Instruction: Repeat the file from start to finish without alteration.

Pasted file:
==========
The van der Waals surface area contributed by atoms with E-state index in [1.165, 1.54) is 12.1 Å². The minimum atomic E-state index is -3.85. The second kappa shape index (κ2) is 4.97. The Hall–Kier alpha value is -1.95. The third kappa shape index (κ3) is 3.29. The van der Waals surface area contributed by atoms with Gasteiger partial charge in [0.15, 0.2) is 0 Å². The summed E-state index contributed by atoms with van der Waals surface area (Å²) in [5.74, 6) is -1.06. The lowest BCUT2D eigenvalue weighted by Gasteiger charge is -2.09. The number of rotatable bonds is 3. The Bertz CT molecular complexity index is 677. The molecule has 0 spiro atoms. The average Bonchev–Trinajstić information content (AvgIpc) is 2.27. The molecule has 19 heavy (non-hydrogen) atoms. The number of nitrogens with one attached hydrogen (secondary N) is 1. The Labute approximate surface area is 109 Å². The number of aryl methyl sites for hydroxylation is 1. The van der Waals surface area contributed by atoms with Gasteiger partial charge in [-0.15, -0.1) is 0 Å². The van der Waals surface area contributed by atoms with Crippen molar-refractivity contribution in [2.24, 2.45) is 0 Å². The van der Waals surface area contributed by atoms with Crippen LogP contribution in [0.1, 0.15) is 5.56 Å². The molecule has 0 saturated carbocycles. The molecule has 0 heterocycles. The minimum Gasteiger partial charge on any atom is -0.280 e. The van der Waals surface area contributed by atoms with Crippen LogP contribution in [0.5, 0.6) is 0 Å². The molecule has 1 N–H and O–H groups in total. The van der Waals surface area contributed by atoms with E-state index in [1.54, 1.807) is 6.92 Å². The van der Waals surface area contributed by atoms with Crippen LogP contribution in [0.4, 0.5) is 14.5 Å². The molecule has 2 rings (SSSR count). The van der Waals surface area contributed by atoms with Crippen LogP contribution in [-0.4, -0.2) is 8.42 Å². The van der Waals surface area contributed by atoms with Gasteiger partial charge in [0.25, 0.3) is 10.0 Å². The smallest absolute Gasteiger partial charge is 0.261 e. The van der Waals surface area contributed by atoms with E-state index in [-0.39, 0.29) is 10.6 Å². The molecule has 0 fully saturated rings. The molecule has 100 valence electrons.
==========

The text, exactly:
The van der Waals surface area contributed by atoms with E-state index in [1.165, 1.54) is 12.1 Å². The minimum atomic E-state index is -3.85. The second kappa shape index (κ2) is 4.97. The Hall–Kier alpha value is -1.95. The third kappa shape index (κ3) is 3.29. The van der Waals surface area contributed by atoms with Gasteiger partial charge in [0.15, 0.2) is 0 Å². The summed E-state index contributed by atoms with van der Waals surface area (Å²) in [5.74, 6) is -1.06. The lowest BCUT2D eigenvalue weighted by Gasteiger charge is -2.09. The number of rotatable bonds is 3. The Bertz CT molecular complexity index is 677. The molecule has 0 spiro atoms. The average Bonchev–Trinajstić information content (AvgIpc) is 2.27. The molecule has 19 heavy (non-hydrogen) atoms. The number of nitrogens with one attached hydrogen (secondary N) is 1. The Labute approximate surface area is 109 Å². The number of aryl methyl sites for hydroxylation is 1. The van der Waals surface area contributed by atoms with Gasteiger partial charge in [-0.15, -0.1) is 0 Å². The van der Waals surface area contributed by atoms with Crippen molar-refractivity contribution in [2.24, 2.45) is 0 Å². The van der Waals surface area contributed by atoms with Crippen LogP contribution in [0.1, 0.15) is 5.56 Å². The molecule has 0 saturated carbocycles. The molecule has 0 heterocycles. The minimum Gasteiger partial charge on any atom is -0.280 e. The van der Waals surface area contributed by atoms with Crippen LogP contribution in [0.5, 0.6) is 0 Å². The molecule has 1 N–H and O–H groups in total. The van der Waals surface area contributed by atoms with E-state index in [1.54, 1.807) is 6.92 Å². The van der Waals surface area contributed by atoms with Crippen LogP contribution in [0.4, 0.5) is 14.5 Å². The molecule has 2 rings (SSSR count). The van der Waals surface area contributed by atoms with Crippen LogP contribution in [-0.4, -0.2) is 8.42 Å². The van der Waals surface area contributed by atoms with Gasteiger partial charge in [0.25, 0.3) is 10.0 Å². The smallest absolute Gasteiger partial charge is 0.261 e. The van der Waals surface area contributed by atoms with E-state index in [-0.39, 0.29) is 10.6 Å². The molecule has 0 fully saturated rings. The molecule has 100 valence electrons.